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Entertainment Profile: Jackie Wilson

by Kenney Dennard

Definitely a pioneer in black music and entertainment and one of the most underrated black entertainers ever, Jackie Wilson, known as Mr. Excitement influenced many major players in the industry for years.  His fancy dance moves inspired Michael Jackson, Elvis Presley and many, many others.

He was born Jack LeRoy Wilson Jr. in June 1934 in Detroit, MI. By age six, he was singing, and even before reaching adolescence, he found that he could fit in with local gospel and blues musicians in the streets and storefront churches in Detroit.  By age 12, he joined a group called the Ever Ready Gospel Singers.

As a child, Jackie would got into lots of mischief though and ended up being sent to Lansing Correctional Institute.  Just as many young black Michigan kids such as a young Malcolm Little, (Later known as Malcolm X) and Berry Gordy Jr, who had admired Joe Louis, an Alabama born Detroit raised black man that had become the Heavyweight Champion of the world from 1937-1949, Jackie Wilson decided to get into boxing.  He fought in Golden Glove matches in Detroit.  His record was 2 and 8; therefore, his mother pleaded for him to quit.  He did eventually and focused more on music.

After drifting from group to group, Wilson was discovered as a solo artist and signed to Decca Records' subsidiary label, Brunswick.  He met up and coming label head Berry Gordy Jr, who was writing songs at the time.  In fact, Wilson's first hit came from a Gordy team of writers in a song called "Reet Petite." Gordy and his writing team eventually wrote a string of hits for Wilson including "To Be Loved," "I'll Be Satisfied," and "Lonely Teardrops," which peaked at number 7 on the pop charts and number 1 on the R&B charts, thereby establishing him as an R&B superstar.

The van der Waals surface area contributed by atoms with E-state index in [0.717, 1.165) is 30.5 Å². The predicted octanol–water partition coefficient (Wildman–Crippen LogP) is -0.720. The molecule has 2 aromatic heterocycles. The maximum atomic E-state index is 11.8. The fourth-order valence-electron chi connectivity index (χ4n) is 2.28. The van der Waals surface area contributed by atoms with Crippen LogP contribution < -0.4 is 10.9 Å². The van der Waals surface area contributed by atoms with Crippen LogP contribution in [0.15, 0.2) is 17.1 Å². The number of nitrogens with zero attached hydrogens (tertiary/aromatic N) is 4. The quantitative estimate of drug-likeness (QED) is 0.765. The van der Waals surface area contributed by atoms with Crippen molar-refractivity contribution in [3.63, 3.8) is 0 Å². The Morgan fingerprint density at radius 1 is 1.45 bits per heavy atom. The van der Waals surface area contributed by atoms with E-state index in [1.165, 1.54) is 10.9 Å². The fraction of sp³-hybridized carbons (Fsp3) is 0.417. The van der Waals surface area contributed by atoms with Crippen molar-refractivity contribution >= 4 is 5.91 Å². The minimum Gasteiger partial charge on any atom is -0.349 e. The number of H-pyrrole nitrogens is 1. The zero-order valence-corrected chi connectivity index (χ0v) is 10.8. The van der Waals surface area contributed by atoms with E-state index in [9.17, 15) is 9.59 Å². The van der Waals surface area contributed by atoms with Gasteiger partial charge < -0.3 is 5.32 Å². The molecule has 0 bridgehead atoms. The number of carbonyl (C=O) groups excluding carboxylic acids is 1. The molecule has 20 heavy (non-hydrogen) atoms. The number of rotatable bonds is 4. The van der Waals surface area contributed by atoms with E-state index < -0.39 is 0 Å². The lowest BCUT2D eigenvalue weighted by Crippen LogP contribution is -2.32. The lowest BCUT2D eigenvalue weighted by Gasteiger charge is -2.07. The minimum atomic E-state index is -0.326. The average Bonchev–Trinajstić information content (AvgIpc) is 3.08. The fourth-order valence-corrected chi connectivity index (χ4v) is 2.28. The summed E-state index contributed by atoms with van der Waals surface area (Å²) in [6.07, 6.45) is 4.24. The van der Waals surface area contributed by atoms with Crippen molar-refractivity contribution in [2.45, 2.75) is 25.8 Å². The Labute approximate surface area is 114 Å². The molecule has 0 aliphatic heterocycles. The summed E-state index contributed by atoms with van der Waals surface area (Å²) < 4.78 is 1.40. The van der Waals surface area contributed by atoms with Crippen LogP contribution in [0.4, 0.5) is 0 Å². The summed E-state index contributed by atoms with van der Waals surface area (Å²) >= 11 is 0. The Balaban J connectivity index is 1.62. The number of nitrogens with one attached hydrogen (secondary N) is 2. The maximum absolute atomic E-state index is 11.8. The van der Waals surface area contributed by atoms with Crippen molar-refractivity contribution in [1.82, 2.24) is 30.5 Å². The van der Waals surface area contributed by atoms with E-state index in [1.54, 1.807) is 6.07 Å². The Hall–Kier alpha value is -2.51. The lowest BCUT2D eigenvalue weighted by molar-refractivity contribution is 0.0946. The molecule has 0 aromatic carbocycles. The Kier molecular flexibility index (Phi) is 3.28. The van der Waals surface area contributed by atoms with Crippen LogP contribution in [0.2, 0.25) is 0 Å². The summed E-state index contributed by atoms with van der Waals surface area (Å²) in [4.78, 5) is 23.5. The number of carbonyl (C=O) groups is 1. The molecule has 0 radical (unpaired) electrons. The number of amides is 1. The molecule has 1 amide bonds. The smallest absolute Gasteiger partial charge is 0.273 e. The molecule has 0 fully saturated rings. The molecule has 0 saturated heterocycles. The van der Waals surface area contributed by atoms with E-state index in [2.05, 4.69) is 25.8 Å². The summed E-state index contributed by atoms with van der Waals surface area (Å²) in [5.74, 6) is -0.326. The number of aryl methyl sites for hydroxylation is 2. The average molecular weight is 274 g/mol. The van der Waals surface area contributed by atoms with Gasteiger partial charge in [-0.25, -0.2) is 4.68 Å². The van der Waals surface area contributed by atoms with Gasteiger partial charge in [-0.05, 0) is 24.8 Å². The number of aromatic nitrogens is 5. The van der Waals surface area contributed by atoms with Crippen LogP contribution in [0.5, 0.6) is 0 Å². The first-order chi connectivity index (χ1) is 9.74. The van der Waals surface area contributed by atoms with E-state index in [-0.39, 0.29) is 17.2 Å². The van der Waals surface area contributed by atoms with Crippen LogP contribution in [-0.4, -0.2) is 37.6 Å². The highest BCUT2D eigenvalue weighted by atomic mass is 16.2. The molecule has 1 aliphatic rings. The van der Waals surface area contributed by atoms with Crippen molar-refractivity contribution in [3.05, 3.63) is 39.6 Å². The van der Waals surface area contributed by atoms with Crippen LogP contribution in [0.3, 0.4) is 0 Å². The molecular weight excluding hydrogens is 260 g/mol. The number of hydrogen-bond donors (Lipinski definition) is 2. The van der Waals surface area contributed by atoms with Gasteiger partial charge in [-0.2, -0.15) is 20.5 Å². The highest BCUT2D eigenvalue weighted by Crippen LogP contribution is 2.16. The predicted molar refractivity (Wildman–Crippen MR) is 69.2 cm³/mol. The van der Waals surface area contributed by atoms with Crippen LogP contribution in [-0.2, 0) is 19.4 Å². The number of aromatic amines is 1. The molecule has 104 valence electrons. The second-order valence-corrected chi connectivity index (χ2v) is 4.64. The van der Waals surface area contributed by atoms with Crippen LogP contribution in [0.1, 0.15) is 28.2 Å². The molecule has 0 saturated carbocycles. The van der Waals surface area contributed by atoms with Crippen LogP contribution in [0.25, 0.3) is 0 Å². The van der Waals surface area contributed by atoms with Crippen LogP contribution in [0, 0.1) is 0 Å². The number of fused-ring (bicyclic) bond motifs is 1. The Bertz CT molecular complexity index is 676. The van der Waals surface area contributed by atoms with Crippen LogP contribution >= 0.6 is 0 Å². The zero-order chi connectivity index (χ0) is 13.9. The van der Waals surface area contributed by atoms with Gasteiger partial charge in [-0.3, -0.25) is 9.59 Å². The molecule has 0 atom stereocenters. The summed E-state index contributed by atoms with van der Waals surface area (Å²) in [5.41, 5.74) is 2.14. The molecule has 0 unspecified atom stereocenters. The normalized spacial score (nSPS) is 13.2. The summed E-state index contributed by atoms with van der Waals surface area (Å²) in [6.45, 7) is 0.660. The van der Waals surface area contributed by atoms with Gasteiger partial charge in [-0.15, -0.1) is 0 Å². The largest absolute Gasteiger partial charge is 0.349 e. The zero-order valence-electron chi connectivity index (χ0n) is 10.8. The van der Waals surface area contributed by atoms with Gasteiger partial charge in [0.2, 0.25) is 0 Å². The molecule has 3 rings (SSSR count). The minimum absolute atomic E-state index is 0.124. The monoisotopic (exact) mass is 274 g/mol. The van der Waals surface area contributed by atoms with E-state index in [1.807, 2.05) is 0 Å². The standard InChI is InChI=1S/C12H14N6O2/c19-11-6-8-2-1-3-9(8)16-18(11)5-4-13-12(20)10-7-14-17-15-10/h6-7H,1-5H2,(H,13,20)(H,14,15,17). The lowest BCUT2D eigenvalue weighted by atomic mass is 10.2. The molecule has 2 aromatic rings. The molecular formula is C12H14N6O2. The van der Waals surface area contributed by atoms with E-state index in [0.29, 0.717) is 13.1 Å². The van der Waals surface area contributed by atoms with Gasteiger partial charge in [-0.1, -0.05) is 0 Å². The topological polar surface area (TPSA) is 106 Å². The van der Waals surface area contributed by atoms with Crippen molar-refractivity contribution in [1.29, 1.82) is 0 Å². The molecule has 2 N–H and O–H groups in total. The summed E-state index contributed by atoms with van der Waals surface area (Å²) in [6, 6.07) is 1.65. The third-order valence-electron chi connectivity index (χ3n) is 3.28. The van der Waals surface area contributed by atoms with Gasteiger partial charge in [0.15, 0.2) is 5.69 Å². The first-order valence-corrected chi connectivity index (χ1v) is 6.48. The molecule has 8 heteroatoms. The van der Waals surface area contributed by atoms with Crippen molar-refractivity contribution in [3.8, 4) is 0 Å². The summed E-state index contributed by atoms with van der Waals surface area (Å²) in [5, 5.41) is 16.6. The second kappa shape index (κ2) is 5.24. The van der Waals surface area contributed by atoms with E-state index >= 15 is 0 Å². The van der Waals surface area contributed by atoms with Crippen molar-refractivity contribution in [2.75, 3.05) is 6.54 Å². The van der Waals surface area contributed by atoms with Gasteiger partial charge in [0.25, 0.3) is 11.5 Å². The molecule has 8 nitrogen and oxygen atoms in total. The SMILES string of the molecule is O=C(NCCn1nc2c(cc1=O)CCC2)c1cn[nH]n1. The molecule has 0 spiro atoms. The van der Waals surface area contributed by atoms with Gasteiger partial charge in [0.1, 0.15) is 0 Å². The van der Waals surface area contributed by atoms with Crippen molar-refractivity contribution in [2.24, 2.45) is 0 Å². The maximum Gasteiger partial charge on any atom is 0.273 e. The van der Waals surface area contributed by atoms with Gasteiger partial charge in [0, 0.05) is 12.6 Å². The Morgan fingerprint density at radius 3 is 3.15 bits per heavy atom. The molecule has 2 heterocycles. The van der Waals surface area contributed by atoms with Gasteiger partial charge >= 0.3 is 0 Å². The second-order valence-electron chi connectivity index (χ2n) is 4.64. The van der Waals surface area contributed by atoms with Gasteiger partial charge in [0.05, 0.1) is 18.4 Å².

Jackie had some of the most dynamic dance moves ever seen at the time.  He could do a back flip and land in a split among many other exciting moves including knee drops, spins and one foot slides across the floor.  Thus, he was soon christened, "Mr. Excitement."  Elvis Presley was so impressed that he made a point to meet him and the two instantly became friends.

In 1958, Gordy left Wilson because of royalty disputes with his management.  In Berry Gordy's autobiography, which is titled after the song he wrote for Jackie, "To Be Loved,"  Gordy later wrote that after receiving his tiny royalty check, he stared at it with his good friend Smokey Robinson who said if that's all you get for writing you might as well just try to start your own label.  Shortly after, Motown Records was born in Detroit.

As the 60's rolled around, Wilson continued to roll out hits such as, "Doggin Around," "Night," and "Baby Workout." Wilson later hit a drought in the mid sixties but then came back with the smash hit, "(Your Love Keeps lifting Me) Higher and Higher." It was his last pop hit.

By the 1970's, Jackie no longer had hits but remained a concert draw.  He toured with the Dick Clark Revue and performed other oldies-oriented venues.  Headlining the Dick Clark show in Cherry Hill , New Jersey, on September 25, 1975, Wilson was stricken by a massive heart attack.  He hit his head while falling, and the resultant brain damage left him in a coma from which he never awakened.  According to, prior to his own death in 1977, Elvis Presley helped pay Wilson's medical bills.  Wilson died in Mount Holly, New Jersey, on January 19, 1984. In 1987, he was inducted to the Rock and Roll Hall of Fame.

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jackie wilson

Jackie Wilson